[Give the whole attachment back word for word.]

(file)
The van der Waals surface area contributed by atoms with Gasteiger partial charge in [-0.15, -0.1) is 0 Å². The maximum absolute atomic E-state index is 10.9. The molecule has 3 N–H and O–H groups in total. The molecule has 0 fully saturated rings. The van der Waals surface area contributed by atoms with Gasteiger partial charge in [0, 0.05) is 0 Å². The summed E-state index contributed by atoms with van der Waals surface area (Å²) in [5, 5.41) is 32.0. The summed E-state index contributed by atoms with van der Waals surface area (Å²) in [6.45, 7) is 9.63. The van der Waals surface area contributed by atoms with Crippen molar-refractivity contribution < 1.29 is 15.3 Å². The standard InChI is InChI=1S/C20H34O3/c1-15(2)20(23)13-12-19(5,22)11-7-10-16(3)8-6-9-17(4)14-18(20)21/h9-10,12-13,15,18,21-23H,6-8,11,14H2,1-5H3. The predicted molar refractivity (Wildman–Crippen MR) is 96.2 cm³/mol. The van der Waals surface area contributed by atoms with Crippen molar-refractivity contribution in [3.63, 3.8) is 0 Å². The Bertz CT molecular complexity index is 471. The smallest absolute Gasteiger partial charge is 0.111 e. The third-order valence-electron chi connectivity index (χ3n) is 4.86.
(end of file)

The van der Waals surface area contributed by atoms with Gasteiger partial charge in [-0.15, -0.1) is 0 Å². The maximum absolute atomic E-state index is 10.9. The molecule has 3 N–H and O–H groups in total. The molecule has 0 fully saturated rings. The van der Waals surface area contributed by atoms with Gasteiger partial charge in [0, 0.05) is 0 Å². The summed E-state index contributed by atoms with van der Waals surface area (Å²) in [5, 5.41) is 32.0. The summed E-state index contributed by atoms with van der Waals surface area (Å²) in [6.45, 7) is 9.63. The van der Waals surface area contributed by atoms with Crippen molar-refractivity contribution < 1.29 is 15.3 Å². The standard InChI is InChI=1S/C20H34O3/c1-15(2)20(23)13-12-19(5,22)11-7-10-16(3)8-6-9-17(4)14-18(20)21/h9-10,12-13,15,18,21-23H,6-8,11,14H2,1-5H3. The predicted molar refractivity (Wildman–Crippen MR) is 96.2 cm³/mol. The van der Waals surface area contributed by atoms with Crippen molar-refractivity contribution in [3.63, 3.8) is 0 Å². The Bertz CT molecular complexity index is 471. The smallest absolute Gasteiger partial charge is 0.111 e. The third-order valence-electron chi connectivity index (χ3n) is 4.86.